Monday, January 23, 2012

Lumia 800 vs iPhone 4S

It’s no secret that the world of high-end mobile phones is currently dominated by the iOS and Android operating systems. To help you get a perspective on their latest releases, we gave you head-to-head spec comparisons between the iPhone 4S and the Galaxy Nexus, and then between the Droid Razr next to the Galaxy Nexus.

While those two platforms are the kings of the hill right now, Nokia showed us what a Windows Phone 7.5 handset can look like this week, with the gorgeous Lumia 800. Why not put it next to the iPhone 4S, and see how they size up?

Of course you’d be wise to look beyond just specs when shopping for a new device. If technical specifications were the only thing that mattered, then Android tablets would likely be taking a much bigger piece of the iPad’s pie. With that said, you can learn a lot about a device’s capabilities by looking at the individual components that it’s made of.

Design and dimensions
Both phones are similarly proportioned, with one exception. The Lumia is slightly wider, and longer by a hair. The biggest difference in dimensions is that the Lumia is thicker than the 4S. As new devices like the Galaxy Nexus and Droid Razr are racing to see who can become the thinnest, it’s interesting that Nokia’s handset measures a little chunkier than the last two iPhones.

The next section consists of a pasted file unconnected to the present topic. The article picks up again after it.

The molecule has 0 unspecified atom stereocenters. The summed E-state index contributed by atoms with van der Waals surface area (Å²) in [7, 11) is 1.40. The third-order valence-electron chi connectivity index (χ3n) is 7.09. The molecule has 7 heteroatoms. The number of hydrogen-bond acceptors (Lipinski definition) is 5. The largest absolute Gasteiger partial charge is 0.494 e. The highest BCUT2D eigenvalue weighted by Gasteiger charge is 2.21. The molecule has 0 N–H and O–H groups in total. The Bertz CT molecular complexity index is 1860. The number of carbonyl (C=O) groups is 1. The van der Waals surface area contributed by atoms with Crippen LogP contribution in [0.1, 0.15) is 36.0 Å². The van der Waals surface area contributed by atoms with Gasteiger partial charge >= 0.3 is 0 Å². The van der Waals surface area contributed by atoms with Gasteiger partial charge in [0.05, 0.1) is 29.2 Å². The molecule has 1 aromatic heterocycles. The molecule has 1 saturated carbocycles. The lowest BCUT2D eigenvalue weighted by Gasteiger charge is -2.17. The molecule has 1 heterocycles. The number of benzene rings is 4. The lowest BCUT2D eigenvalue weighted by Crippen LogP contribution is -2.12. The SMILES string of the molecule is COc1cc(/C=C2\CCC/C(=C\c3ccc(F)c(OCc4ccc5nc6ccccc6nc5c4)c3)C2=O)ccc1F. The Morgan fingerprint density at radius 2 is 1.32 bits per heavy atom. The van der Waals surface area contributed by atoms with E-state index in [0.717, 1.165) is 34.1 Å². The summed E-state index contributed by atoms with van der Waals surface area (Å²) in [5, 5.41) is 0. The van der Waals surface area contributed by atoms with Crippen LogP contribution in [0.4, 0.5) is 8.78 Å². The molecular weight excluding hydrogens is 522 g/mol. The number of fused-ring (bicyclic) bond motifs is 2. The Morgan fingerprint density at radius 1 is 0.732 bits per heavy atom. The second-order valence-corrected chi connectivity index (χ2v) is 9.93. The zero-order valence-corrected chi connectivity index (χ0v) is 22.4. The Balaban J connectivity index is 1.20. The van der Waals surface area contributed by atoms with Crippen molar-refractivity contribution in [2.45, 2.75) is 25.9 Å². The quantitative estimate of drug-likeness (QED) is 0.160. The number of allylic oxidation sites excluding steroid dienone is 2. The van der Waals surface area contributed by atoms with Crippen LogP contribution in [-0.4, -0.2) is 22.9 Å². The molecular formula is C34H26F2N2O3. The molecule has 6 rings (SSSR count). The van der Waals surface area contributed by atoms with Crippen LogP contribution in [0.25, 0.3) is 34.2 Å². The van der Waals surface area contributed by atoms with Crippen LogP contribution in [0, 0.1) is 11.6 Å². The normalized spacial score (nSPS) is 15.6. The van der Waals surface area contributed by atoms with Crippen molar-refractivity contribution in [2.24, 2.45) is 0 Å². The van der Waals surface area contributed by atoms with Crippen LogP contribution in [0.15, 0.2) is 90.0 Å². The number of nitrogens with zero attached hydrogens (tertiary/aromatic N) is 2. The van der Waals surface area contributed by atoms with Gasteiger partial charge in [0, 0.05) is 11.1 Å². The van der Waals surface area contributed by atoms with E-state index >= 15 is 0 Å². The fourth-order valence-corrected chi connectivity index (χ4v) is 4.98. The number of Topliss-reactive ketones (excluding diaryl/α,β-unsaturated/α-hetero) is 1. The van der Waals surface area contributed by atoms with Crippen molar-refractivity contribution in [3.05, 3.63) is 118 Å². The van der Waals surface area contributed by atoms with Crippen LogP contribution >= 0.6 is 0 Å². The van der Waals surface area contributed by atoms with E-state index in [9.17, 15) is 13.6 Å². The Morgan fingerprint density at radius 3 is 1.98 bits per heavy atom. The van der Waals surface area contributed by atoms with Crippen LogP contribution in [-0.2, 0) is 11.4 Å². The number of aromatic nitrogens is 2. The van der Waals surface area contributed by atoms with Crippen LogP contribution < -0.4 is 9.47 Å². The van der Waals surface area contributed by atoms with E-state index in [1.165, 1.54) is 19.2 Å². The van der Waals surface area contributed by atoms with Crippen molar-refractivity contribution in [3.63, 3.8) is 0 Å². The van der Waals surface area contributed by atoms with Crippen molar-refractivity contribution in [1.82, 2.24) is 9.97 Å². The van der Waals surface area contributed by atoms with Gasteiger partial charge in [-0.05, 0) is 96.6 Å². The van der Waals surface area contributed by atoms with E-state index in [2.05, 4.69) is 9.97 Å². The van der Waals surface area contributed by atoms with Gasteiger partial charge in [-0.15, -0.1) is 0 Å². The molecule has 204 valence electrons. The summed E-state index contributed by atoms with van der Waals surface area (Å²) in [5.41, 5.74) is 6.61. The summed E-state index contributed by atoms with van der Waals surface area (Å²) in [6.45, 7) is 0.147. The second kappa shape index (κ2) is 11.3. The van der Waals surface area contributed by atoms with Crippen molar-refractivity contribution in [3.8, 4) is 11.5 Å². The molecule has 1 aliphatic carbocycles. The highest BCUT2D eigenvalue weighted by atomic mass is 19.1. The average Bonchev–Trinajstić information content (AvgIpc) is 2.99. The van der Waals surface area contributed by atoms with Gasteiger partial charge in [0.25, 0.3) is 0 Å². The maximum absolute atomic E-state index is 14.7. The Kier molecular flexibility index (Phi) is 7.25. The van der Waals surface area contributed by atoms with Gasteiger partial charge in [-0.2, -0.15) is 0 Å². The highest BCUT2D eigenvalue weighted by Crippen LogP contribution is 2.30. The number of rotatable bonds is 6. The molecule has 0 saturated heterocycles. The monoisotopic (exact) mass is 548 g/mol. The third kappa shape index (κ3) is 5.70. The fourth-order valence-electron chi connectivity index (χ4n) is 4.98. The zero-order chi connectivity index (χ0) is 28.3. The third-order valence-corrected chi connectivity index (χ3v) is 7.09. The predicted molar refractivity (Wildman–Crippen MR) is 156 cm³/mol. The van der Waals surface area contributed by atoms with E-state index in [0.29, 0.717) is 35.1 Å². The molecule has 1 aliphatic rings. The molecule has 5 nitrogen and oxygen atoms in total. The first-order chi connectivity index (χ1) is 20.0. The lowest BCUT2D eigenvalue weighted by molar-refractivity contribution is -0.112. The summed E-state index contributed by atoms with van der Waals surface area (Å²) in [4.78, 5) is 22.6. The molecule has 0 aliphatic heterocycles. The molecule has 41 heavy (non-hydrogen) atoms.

Both of these phones are quite the lookers. While you’ve likely grown accustomed to the look of the iPhone 4S by now (it’s identical to last year’s iPhone 4), it’s hard to find a slicker-looking device. An aluminum antenna is sandwiched between two panels of glass. Even if you prefer a more rounded, less angular device, it’s hard to argue that the iPhone 4S isn’t classic Apple design at its finest.

The Lumia 800, meanwhile, brings something that we haven’t seen a lot of in smartphone bodies – color. It will be available in cyan (above) and magenta, in addition to the familiar black. The body of the phone has a more unified build than many recent handsets, with its smooth one-piece body. If you saw pictures of the Meego-running Nokia N9, it’s virtually identical to the Lumia.

The Lumia’s display is slightly larger than the iPhone’s, but has a lower resolution. The screen uses curved glass to create an effect of blending in with the body of the phone. In that regard, the greatest strength of the Lumia’s display may be that it lends itself to the illusion of no separation between display and body. Windows Phone’s heavy use of deep blacks, next to the black front bezel, will only accentuate this effect.
Pixel density tilts heavily in the iPhone’s favor, though 252ppi on the Lumia’s AMOLED display shouldn’t disappoint too many people.

Nokia went in an interesting direction here, foregoing a dual-core CPU, and instead opting for a single-core 1.4GHz Qualcomm Snapdragon S2 chip. The iPhone 4S, meanwhile, carries Apple’s dual-core A5 system-on-a-chip, underclocked at 800MHz.

We’ll look forward to getting these two phones side-by-side for some performance testing, but we do already know that the iPhone 4S runs iOS 5 with no lag whatsoever. While some could be let down by the single-core CPU in the Lumia, the Windows Phone software library isn’t currently heavy on resource-intensive apps, so perhaps this single core chip, with a relatively high clock rate, will suffice.